Indie Movie Insight: The Lost Tree - Bloody Disgusting
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Indie Movie Insight: The Lost Tree



Review by WOD reviewer Joey Horist

An interesting tale of loss and regret, the independent film “The Lost Tree” tells the story of grief stricken Noah (Thomas Ian Nicholas) who retreats to a desolate cabin after the untimely loss of his wife Emma (Clare Kramer) to live out the last vacation that the pair never got to take. Although he is alone, it appears Emma (or something else) is there with him in spirit, quite literally. What was supposed to be a moment’s reprieve quickly descends into chaos of nightmarish proportions. Shadowy spirits begin to spy on Noah at all hours of the night and birds and insects begin to go at him like Sunday brunch. Despite numerous warnings from his assistant Jenna (Lacey Chabert) and his father, John (Michael Madsen) to leave the cabin immediately, Noah is convinced that the spirit of Emma is trying to contact him; and a lone tree growing on a barren patch of sand might hold the answers he is looking for.

The scenes themselves were very well filmed and I commend Brian A. Metcalf for the extra bit of flavor that his directorial style added to the movie. From the claustrophobic confines of the cabin stairway to the wide-open exterior, you don’t just witness what is happening to Noah, you experience it with him. If you’re not having a panic attack while Noah runs for his life in that tiny staircase, you’re experiencing depression as the wide open exterior landscape serves as a reminder to just how lonely the protagonist is. Thomas Ian Nicholas delivers an excellent performance as the leading man and goes out of his way to make sure that each of his stunts were one hundred percent believable. I would have rather seen a lesser known actor portray Noah’s father, as it was hard to imagine the pair as a father son duo. Nonetheless, Michael Madsen made the role his own and delivered a solid performance. Also, Lacey Chabert’s good-natured character is the perfect antithesis to Noah’s repugnant personality. It really goes to show how opposites attract. The story, while simple and straightforward at first, slightly begins to crumble towards the end, but you’ll have no time to worry about one or two minor plot holes once the scares kick in. The shadowy spirit voyeuristically terrorizing Noah is downright disturbing. You just never know when or where it is going to pop up.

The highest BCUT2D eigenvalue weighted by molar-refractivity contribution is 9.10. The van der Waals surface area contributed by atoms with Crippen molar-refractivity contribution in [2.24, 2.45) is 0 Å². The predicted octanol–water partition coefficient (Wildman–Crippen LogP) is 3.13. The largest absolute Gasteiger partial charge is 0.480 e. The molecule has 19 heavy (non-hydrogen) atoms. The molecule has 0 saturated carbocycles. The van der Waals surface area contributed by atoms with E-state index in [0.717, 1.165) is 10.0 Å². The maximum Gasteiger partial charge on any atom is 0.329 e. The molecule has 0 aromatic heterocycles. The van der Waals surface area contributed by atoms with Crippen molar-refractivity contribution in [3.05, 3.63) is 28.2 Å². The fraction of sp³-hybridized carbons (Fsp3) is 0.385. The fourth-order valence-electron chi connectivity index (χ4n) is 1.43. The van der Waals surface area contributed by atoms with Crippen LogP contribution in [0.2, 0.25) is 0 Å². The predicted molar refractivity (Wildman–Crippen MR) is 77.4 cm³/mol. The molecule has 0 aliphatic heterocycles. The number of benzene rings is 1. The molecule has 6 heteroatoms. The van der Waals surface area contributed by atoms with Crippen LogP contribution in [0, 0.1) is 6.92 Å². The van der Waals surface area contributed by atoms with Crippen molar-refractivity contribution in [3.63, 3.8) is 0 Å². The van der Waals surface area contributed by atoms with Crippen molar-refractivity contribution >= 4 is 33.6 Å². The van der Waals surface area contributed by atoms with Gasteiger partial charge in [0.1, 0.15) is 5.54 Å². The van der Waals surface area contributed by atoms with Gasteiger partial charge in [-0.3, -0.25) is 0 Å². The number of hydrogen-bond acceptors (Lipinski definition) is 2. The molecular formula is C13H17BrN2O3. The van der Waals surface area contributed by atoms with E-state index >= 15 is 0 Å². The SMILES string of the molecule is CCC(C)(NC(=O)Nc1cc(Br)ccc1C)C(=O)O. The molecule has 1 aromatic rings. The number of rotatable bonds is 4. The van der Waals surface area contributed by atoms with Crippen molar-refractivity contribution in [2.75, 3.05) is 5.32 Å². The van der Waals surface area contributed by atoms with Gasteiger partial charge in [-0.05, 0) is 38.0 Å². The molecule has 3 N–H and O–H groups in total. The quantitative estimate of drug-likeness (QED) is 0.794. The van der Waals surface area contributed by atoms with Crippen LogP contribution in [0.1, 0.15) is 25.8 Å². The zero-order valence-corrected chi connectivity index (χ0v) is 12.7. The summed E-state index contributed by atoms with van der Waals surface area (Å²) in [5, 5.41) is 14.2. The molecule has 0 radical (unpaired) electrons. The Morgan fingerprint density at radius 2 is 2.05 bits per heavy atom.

All in all, is The Lost Tree perfect? Maybe not, but there is no such thing as a perfect film, or if there is I have yet to see one. Although it had its silly moments and a slightly confusing third act, I am proud to say that I got the chance to see some very talented actors step outside of their perceived comfort zones and really showcase their dynamic ranges in ways probably never seen before in other films. If you’re looking for some good old-fashioned scares for your post Halloween season and just want to kick back and have a good time, The Lost Tree is the movie for you. You’d have to be out of your tree to miss it.


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